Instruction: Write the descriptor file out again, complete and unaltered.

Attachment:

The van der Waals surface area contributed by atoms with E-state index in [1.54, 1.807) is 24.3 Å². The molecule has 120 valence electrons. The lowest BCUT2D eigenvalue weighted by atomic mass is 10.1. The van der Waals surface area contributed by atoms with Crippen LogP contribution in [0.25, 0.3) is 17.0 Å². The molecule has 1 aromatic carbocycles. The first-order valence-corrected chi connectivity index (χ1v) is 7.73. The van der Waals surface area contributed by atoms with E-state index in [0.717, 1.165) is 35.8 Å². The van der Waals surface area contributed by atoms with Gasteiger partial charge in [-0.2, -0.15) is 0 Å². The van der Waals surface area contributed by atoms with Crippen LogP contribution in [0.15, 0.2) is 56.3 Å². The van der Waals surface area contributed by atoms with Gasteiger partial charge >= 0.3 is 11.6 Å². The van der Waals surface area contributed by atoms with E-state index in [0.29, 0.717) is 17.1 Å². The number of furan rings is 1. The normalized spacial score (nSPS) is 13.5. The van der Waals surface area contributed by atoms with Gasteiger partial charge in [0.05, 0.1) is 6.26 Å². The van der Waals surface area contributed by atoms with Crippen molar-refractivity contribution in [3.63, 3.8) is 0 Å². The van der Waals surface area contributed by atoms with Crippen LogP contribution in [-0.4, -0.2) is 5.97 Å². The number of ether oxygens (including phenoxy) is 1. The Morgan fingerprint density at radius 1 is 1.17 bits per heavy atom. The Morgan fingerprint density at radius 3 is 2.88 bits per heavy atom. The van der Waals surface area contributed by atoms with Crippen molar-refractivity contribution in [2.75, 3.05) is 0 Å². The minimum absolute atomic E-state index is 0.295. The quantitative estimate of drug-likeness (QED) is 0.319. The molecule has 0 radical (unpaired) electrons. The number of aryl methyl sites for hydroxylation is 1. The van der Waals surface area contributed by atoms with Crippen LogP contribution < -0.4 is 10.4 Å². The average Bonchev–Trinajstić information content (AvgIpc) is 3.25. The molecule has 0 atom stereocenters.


The van der Waals surface area contributed by atoms with E-state index in [1.54, 1.807) is 24.3 Å². The molecule has 120 valence electrons. The lowest BCUT2D eigenvalue weighted by atomic mass is 10.1. The van der Waals surface area contributed by atoms with Crippen LogP contribution in [0.25, 0.3) is 17.0 Å². The molecule has 1 aromatic carbocycles. The first-order valence-corrected chi connectivity index (χ1v) is 7.73. The van der Waals surface area contributed by atoms with E-state index in [0.717, 1.165) is 35.8 Å². The van der Waals surface area contributed by atoms with Gasteiger partial charge in [-0.2, -0.15) is 0 Å². The van der Waals surface area contributed by atoms with Crippen LogP contribution in [0.15, 0.2) is 56.3 Å². The van der Waals surface area contributed by atoms with Gasteiger partial charge >= 0.3 is 11.6 Å². The van der Waals surface area contributed by atoms with E-state index in [0.29, 0.717) is 17.1 Å². The number of furan rings is 1. The normalized spacial score (nSPS) is 13.5. The van der Waals surface area contributed by atoms with Gasteiger partial charge in [0.05, 0.1) is 6.26 Å². The van der Waals surface area contributed by atoms with Crippen molar-refractivity contribution in [3.63, 3.8) is 0 Å². The van der Waals surface area contributed by atoms with Crippen LogP contribution in [-0.4, -0.2) is 5.97 Å². The number of ether oxygens (including phenoxy) is 1. The Morgan fingerprint density at radius 1 is 1.17 bits per heavy atom. The Morgan fingerprint density at radius 3 is 2.88 bits per heavy atom. The van der Waals surface area contributed by atoms with Crippen molar-refractivity contribution in [2.75, 3.05) is 0 Å². The minimum absolute atomic E-state index is 0.295. The quantitative estimate of drug-likeness (QED) is 0.319. The molecule has 0 radical (unpaired) electrons. The number of aryl methyl sites for hydroxylation is 1. The van der Waals surface area contributed by atoms with Crippen LogP contribution < -0.4 is 10.4 Å². The average Bonchev–Trinajstić information content (AvgIpc) is 3.25. The molecule has 0 atom stereocenters.